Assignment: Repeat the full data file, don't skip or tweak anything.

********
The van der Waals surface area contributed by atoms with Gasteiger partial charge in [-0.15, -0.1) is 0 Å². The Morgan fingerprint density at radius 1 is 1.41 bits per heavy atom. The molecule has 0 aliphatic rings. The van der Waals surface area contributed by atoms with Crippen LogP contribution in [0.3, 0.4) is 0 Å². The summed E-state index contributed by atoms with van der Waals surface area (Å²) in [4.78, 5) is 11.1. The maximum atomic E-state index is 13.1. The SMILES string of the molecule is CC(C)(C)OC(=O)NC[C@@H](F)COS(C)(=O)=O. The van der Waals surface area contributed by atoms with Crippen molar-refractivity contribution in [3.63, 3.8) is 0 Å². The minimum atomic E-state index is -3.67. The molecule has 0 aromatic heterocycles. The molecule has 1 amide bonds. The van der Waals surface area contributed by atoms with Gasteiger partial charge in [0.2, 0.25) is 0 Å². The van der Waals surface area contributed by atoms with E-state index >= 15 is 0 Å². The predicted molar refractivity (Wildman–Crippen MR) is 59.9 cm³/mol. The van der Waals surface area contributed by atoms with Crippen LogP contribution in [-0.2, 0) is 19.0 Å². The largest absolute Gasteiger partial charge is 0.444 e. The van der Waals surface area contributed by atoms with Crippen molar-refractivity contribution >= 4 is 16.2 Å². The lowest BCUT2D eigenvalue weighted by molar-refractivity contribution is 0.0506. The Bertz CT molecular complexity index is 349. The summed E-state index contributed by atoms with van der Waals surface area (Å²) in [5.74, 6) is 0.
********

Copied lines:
The van der Waals surface area contributed by atoms with Gasteiger partial charge in [-0.15, -0.1) is 0 Å². The Morgan fingerprint density at radius 1 is 1.41 bits per heavy atom. The molecule has 0 aliphatic rings. The van der Waals surface area contributed by atoms with Crippen LogP contribution in [0.3, 0.4) is 0 Å². The summed E-state index contributed by atoms with van der Waals surface area (Å²) in [4.78, 5) is 11.1. The maximum atomic E-state index is 13.1. The SMILES string of the molecule is CC(C)(C)OC(=O)NC[C@@H](F)COS(C)(=O)=O. The van der Waals surface area contributed by atoms with Crippen molar-refractivity contribution in [3.63, 3.8) is 0 Å². The minimum atomic E-state index is -3.67. The molecule has 0 aromatic heterocycles. The molecule has 1 amide bonds. The van der Waals surface area contributed by atoms with Gasteiger partial charge in [0.2, 0.25) is 0 Å². The van der Waals surface area contributed by atoms with E-state index >= 15 is 0 Å². The predicted molar refractivity (Wildman–Crippen MR) is 59.9 cm³/mol. The van der Waals surface area contributed by atoms with Crippen LogP contribution in [-0.2, 0) is 19.0 Å². The largest absolute Gasteiger partial charge is 0.444 e. The van der Waals surface area contributed by atoms with Crippen molar-refractivity contribution >= 4 is 16.2 Å². The lowest BCUT2D eigenvalue weighted by molar-refractivity contribution is 0.0506. The Bertz CT molecular complexity index is 349. The summed E-state index contributed by atoms with van der Waals surface area (Å²) in [5.74, 6) is 0.